Guillermo del Toro and Kim Morgan (whom I’ve personally known for several years and ran into at a Telluride brunch three or four years ago) have been travelling around for two or three years and working together on Nightmare Alley (they co-wrote the script), and now they’re married…cool. GDT was married for 20 years to Lorenza Newton, mother of his daughters Marisa and Mariana. They separated in early ’17. Morgan was previously married to Canadian highbrow director Guy Maddin for four years.
HE is looking forward to seeing Nightmare Alley sometime in early December.
“Some of our greatest cinema challenges us to really confront our own hearts in the safety of that darkened theatre. That’s part of the purpose of filmmaking.” — quote from David Fincher and David Prior‘s Voir (Netflix, 12.6).
This trailer is an excellent exercise in movie impressionism. Congrats to Sasha Stone for managing to be a part of this thing, and for telling her Jaws story in a compelling way.
2021 Reality Check: Movies stopped challenging or even slipping into the hearts of filmgoers with any regularity a long time ago. The only current movies that even flirt with this aesthetic are King Richard, Cyrano, Pig, A Hero and one or two others. Voir is therefore a nostalgia flick to a certain extent. The dual purpose of 90% to 95% of movies is to (a) repeat and reenforce woke narratives and (b) enhance corporate revenue.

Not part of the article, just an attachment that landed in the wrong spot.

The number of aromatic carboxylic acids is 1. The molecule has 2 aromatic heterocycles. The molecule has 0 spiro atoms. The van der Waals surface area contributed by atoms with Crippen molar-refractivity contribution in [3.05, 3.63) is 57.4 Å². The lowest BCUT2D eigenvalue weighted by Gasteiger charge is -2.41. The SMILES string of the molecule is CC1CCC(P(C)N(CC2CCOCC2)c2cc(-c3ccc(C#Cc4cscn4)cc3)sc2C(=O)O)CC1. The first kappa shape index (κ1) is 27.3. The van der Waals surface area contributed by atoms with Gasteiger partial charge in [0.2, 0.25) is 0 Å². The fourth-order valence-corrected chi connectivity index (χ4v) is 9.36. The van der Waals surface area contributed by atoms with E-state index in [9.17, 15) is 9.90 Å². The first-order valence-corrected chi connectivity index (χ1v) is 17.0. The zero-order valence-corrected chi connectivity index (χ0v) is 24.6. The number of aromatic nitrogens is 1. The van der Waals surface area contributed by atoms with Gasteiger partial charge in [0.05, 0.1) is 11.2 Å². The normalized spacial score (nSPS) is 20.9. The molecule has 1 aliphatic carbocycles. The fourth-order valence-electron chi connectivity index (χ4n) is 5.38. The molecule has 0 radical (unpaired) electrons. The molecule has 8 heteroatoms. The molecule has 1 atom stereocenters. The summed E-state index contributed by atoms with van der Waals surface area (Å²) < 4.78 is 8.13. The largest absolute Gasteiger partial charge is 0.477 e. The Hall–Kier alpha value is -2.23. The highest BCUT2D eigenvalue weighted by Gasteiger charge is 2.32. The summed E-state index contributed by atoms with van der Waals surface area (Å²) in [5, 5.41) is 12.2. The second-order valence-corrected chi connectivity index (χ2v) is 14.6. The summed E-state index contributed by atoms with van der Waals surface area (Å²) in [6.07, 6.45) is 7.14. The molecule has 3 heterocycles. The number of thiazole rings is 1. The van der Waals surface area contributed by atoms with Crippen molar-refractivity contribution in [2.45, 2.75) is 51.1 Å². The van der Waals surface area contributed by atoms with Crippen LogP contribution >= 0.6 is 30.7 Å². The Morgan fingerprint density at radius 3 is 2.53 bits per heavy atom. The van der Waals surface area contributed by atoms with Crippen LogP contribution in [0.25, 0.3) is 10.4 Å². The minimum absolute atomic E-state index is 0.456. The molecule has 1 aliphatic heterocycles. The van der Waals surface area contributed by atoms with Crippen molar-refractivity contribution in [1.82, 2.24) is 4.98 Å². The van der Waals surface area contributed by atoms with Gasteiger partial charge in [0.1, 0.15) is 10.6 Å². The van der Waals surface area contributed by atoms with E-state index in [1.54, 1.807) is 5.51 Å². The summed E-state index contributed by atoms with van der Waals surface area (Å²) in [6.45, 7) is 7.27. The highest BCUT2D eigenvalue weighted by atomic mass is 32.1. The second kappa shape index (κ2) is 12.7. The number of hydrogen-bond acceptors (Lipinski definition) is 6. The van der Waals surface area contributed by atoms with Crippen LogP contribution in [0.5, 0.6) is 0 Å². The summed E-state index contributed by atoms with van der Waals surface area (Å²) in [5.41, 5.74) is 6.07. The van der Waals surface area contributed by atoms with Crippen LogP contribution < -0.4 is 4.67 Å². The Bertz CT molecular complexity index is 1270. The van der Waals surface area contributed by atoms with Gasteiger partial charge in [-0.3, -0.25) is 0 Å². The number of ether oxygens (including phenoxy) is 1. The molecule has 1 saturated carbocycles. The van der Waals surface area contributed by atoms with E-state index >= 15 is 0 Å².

Voir is having its big AFI Fest on Saturday evening. I’m hoping to snag a Netflix press screener before long.
In Aaron Sorkin‘s Hollywood Reporter interview about Being The Ricardos, he says he told Nicole Kidman and Javier Bardem that he was “not looking for a physical or vocal impersonation” of Lucille Ball and Desi Arnaz. Okay, fine — Sorkin’s creation, the director says what goes.
But try to imagine Sorkin directing a drama about the Kennedy White House, and he’s cast, say, Ben Affleck as JFK and Ben starts working on his JFK accent and Sorkin says “Naahh, that’s okay, Ben…you don’t have to do that…just use your own natural voice.”
Or if Sorkin was directing a movie about Abraham Lincoln‘s final days and he cast Ben Stiller as Lincoln, and as Ben was working on his down-home, high-pitched Illinois accent Sorkin said, “Naaahh, that’s okay, Ben…just use your own voice…just talk like you did as the night watchman in the Night at the Museum movies.”